A Deepness in the Sky by Vernor Vinge (1999, Science Fiction, 774 pages)
Deepness in the Sky is set among one of the cultures that provided backstory in Fire Upon the Deep, the Qeng Ho space-faring traders. The story revolves around a fleet of Qeng Ho vessels journeying to a remote planetary system known as the On/Off Star (because the sun burns out and relights on a regular cycle). They plan to make contact and trade with the planet’s occupants, a race of intelligent spiders, but their plans are disrupted by the arrival of another human culture, the Emergents. Conflict ensues. The story explores the cultural differences between all three groups, focusing especially on technology, trade, and mind control. It’s creative and compelling.
I read this book because it’s a prequel to A Fire Upon the Deep, one of my favorite books of all time. Perhaps going in with my expectations so high, it was inevitable I’d be slightly disappointed. I certainly liked and enjoyed this book, but I didn’t love it. While I’d definitely recommend it to anyone who enjoys science fiction and space opera, I wouldn’t necessarily say OMG YOU MUST BUY IT NOW!!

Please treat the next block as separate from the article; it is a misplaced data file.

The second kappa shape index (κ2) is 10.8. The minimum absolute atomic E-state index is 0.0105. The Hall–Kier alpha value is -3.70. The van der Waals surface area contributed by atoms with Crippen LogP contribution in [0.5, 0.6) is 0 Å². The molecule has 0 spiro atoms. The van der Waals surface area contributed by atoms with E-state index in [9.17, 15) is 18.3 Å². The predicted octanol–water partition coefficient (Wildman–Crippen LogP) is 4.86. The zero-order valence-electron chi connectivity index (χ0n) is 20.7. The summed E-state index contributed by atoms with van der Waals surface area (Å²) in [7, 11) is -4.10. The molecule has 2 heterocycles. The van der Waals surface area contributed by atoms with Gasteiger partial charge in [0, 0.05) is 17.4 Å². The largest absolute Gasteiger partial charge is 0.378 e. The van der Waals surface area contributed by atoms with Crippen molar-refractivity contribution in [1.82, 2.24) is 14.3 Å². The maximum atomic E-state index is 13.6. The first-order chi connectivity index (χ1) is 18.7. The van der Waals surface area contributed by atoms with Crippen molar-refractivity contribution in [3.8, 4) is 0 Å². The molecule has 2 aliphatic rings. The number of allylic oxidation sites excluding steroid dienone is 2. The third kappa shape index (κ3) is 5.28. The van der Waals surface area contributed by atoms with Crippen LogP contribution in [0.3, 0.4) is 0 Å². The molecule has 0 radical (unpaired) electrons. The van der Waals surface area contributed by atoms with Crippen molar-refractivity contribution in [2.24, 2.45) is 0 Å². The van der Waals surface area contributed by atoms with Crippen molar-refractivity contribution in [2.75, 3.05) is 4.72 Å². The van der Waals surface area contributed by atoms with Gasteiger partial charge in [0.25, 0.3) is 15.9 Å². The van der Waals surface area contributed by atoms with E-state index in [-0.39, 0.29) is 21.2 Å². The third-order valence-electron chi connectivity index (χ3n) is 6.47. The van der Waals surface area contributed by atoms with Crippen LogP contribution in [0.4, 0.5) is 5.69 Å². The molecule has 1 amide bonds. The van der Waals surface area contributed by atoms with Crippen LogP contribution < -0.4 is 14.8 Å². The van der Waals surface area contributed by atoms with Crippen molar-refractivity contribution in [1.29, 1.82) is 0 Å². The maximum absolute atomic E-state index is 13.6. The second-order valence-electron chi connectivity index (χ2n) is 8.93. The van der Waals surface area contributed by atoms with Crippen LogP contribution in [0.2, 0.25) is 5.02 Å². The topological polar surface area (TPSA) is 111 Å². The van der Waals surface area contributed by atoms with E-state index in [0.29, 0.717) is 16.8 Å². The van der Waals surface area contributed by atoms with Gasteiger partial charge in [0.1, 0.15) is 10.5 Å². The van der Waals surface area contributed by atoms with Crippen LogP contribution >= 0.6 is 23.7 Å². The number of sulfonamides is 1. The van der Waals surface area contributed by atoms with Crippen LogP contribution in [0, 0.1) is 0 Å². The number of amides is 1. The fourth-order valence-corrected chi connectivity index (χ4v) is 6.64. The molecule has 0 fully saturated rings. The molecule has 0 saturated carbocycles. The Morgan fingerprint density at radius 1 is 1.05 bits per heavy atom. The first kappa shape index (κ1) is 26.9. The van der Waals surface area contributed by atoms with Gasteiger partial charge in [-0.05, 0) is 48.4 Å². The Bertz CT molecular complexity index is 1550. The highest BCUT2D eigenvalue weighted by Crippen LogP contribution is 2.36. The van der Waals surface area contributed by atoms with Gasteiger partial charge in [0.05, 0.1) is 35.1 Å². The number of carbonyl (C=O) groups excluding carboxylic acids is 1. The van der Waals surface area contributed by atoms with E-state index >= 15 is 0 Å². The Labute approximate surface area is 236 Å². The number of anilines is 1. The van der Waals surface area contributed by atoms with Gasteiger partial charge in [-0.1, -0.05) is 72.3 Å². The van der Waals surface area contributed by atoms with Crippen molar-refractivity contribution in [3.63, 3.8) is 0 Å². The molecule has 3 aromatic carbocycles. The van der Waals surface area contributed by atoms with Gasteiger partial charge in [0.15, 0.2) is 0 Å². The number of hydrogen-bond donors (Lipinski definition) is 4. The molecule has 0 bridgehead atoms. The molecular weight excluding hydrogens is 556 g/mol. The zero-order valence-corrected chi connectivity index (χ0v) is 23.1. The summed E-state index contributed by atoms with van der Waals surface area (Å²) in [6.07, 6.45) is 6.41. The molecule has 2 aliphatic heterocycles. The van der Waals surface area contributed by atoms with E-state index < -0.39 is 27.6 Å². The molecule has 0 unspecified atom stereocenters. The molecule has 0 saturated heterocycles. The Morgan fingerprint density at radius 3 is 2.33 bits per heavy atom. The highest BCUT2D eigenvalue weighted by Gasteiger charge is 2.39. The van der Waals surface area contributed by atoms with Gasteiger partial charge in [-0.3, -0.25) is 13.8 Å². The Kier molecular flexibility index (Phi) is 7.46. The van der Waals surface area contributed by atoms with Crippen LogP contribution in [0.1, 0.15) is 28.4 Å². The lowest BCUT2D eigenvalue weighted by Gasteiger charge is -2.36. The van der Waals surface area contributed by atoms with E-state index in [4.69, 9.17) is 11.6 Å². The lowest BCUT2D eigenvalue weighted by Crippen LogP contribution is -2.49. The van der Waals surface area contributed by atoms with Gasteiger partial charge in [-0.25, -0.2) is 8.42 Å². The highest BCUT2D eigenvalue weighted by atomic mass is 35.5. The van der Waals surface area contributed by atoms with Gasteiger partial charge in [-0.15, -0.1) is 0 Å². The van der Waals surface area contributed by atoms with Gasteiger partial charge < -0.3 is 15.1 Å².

The main problem I had with this tale was the way it was told. Rather than the action unfolding in uninterrupted “real time” it occurs stutter-stop over many years. Thanks to the technology of coldsleep, the characters in Vinge’s world can live hundreds of years by periodically interrupting their normal lifespan. While cool (no pun intended), coldsleep also stalls the action and allows a lot of character interaction and dynamics to occur offstage. For me, this stole some of the urgency and interest from the narrative. Also, as compared to the Tines culture in A Fire Upon the Deep, the spiders of Deepness just didn’t interest me as much – they weren’t as inventively alien.
Still, Deepness in the Sky is an intricately plotted and well-told tale, and I would unreservedly recommend it to science fiction fans.